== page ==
Econ critique articles would benefit from a review of the Yves Smith book Econned.

  • Marco Saba (@marcosabait) says:

    There is an evident divorce between academy and the real life. The empirical testing done by the good Prof. Werner inspired an initiative on the monetary field in Italy: Moneta Nostra. This initiative began in October 2016 and it is about the citizens creating so-called scriptural Euro to pay off debts with the banks and the public administration. Unknown to most people, there is not a law in the EuroZone governing the “creation” of virtual Euro but only the issuance is disciplined by law, and issuance is about existing funds. Issuance against existing funds is what the public know because the banks self-style as financial intermediary. The myth goes on telling that banks do receive savings and issue loans out of those savings. The reality is that from an accounting point of view, money creation is not reported in the cash flow statement of the banks. Central banks – like ECB and SNB – even go further by not publishing the cash flow statement in the complete indifference of the public and of the experts treating the matter. In the void of law, everyone can create virtual Euros and pay off their debts. Even Greeks, if they knew about… The Bank of Italy recently tried to stop the operation by issuing a press release telling that this system is not good and that only banks can do the shenanigan. But the arguments are poor and self-defeating. The document tells that by creating Euro to pay off debts the citizens are menacing the established economic “order” and the “privileged position” of the central bank. The truth is that Euros created by citizens are accounted for and even registered in an European Monetary Cadastre, while the bank’s created Euro are clandestine to the accounting and to the public. Many cases are now open in the Italian Courts about this matter and we hope that the Judiciary will understand that the banking farce must be corrected to match the reality of money creation. Time will tell.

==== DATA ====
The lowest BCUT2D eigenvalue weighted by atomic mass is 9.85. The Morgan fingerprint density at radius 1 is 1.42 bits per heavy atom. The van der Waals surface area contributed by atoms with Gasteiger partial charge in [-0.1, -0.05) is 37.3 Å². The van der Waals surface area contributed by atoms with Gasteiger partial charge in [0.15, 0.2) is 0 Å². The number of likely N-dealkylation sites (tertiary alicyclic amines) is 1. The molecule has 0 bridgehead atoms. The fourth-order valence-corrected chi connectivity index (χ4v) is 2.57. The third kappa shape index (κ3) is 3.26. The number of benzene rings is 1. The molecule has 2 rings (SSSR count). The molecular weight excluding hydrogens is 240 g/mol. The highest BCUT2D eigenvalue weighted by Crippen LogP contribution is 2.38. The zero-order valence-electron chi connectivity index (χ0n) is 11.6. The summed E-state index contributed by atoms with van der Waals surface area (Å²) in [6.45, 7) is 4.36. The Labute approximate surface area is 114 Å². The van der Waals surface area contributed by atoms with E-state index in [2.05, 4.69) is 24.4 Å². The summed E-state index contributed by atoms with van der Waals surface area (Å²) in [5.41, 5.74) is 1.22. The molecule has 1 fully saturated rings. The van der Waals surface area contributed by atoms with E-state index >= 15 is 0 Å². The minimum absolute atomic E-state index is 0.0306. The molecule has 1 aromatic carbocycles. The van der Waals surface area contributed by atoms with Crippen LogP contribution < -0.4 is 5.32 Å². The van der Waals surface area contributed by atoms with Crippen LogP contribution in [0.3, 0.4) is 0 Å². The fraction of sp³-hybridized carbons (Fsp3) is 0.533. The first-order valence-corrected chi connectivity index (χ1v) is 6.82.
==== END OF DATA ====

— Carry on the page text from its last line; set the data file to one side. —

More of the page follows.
• Yoshinori Shiozawa says:

    But it is time for us critics to move on, and accentuate the positive. Only by doing so can we make a meaningful contribution. David Orrell

    I totally agree with you. How do you think of Lars Syll’s post series at Real-World Economics Review Blog. It seems to me that Syll is repeating criticisms against neoclassical, or mainstream economics and against econometrics. It is OK as far as he writes. But because he proposes no concrete alternatives or a hint to them, he is nurturing an atmosphere that economics has no use and better to abandon it as a whole. It is too bad.